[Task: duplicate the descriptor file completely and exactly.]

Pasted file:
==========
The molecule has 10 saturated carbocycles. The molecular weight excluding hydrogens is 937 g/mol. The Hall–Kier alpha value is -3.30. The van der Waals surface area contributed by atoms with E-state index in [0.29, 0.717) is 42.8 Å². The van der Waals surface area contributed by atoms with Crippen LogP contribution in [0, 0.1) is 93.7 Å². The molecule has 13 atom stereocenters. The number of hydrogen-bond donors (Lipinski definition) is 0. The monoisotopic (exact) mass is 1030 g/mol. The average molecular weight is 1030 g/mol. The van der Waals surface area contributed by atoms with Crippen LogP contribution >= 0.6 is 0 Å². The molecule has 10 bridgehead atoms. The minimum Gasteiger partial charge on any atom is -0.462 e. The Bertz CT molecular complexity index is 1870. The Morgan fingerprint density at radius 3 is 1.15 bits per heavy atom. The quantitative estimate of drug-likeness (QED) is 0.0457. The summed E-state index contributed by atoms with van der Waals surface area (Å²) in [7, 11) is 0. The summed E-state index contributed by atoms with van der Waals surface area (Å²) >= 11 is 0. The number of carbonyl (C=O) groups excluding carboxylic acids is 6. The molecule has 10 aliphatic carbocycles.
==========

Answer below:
The molecule has 10 saturated carbocycles. The molecular weight excluding hydrogens is 937 g/mol. The Hall–Kier alpha value is -3.30. The van der Waals surface area contributed by atoms with E-state index in [0.29, 0.717) is 42.8 Å². The van der Waals surface area contributed by atoms with Crippen LogP contribution in [0, 0.1) is 93.7 Å². The molecule has 13 atom stereocenters. The number of hydrogen-bond donors (Lipinski definition) is 0. The monoisotopic (exact) mass is 1030 g/mol. The average molecular weight is 1030 g/mol. The van der Waals surface area contributed by atoms with Crippen LogP contribution >= 0.6 is 0 Å². The molecule has 10 bridgehead atoms. The minimum Gasteiger partial charge on any atom is -0.462 e. The Bertz CT molecular complexity index is 1870. The Morgan fingerprint density at radius 3 is 1.15 bits per heavy atom. The quantitative estimate of drug-likeness (QED) is 0.0457. The summed E-state index contributed by atoms with van der Waals surface area (Å²) in [7, 11) is 0. The summed E-state index contributed by atoms with van der Waals surface area (Å²) >= 11 is 0. The number of carbonyl (C=O) groups excluding carboxylic acids is 6. The molecule has 10 aliphatic carbocycles.